Online retail hammers brick and mortar sales. Now what?!


by Natalie Tan


In 2011, Canadians spent $6.6 billion online. In 2016, the number shot up to $19.2 billion and by 2019? According to the research firm Forrester, the number is predicted to be $39 billion. Can we blame online shoppers? Almost half of all Canadians said it simply is much more convenient to purchase online. (Cdnpost.com) Not only can one shop without having to visit a physical store, they do so in the comfort of their homes. Oftentimes, prices are competitive and more online retailers now offer free shipping. Best of all, selections are wider and deeper, and out of stock situations are uncommon.


As online sales eat away at our brick and mortar sales, what is a small business to do? Being a savvy retailer now means maximizing all selling opportunities – be it ensuring conversion rate is higher and/or units per transaction is up.


In today’s market, the lines between customer service, shopper experience, curated product selection and your brand is blurring. Having a strong brand is now essential, in that by mere mention of your brand evokes an immediate vision of what you stand for. Be it an association with excellent service, a fun interactive shopping experience or merchandise customers know they will want, your brand stands for who you are. A good test is to ask customers what they associate your shop with. Listen to their response and see if this is in line with your brand DNA.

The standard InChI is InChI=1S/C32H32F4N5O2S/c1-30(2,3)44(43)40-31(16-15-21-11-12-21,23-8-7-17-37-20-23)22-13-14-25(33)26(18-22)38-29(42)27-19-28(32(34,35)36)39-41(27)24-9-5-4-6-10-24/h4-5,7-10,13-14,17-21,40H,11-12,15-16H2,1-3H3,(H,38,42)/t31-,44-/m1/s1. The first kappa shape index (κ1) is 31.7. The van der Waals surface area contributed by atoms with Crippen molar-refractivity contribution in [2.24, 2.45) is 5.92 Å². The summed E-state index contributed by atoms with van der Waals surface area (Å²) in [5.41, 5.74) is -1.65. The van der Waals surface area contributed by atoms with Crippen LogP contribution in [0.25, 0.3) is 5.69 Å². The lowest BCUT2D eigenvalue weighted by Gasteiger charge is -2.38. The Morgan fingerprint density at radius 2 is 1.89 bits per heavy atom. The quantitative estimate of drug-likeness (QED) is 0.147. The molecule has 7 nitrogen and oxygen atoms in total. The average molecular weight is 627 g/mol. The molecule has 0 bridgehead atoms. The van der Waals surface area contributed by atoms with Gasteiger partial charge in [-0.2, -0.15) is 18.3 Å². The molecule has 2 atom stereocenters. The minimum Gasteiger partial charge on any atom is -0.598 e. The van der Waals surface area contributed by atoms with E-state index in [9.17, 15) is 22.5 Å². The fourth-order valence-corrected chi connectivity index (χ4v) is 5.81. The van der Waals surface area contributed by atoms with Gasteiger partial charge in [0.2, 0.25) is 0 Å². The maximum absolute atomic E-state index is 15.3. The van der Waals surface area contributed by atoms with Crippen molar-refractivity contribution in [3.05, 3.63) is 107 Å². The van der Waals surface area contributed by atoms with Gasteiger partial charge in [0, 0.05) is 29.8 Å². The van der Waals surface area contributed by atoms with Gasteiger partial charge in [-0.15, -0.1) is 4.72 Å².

Customer service has changed since the onset of online shopping. It is inevitable to offer online shopping to our customers as a form not only of good customer service but also to ensure we retain sales to a certain extent. Having your own online shop augments your customers’ experience by creating a closer community. The benefits of having your own online store are:


1. Allows your customers to shop anytime, anywhere at their convenience. This helps ensure customers buy from you outside store hours.

2. Share staff recommendations and customer reviews of your merchandise. This adds desirability and establishes product credibility.

3. Products shown online can provide more information and specifications on the item your customers are interested in.

 


Natalie Tan has over 25 years experience in specialty retailing, offering her expertise to malls, retail shops and airport operators. She teaches Merchandising and Display Strategies at the BCIT School of Business and has served as a member of Retail BC's Board of Directors, as well as on the board of the BC Shopping Centre Association. Natalie has been featured in several publications and is often called by the CBC for her expert perspective on current retail issues.

Natalie's seminar at the Toronto Gift Fair's Spring 2018 market delves into this issue and explores ways for retailers to mitigate loss due to online sales. Join Natalie at the Toronto Gift Fair from January 28 - February 1, 2018.

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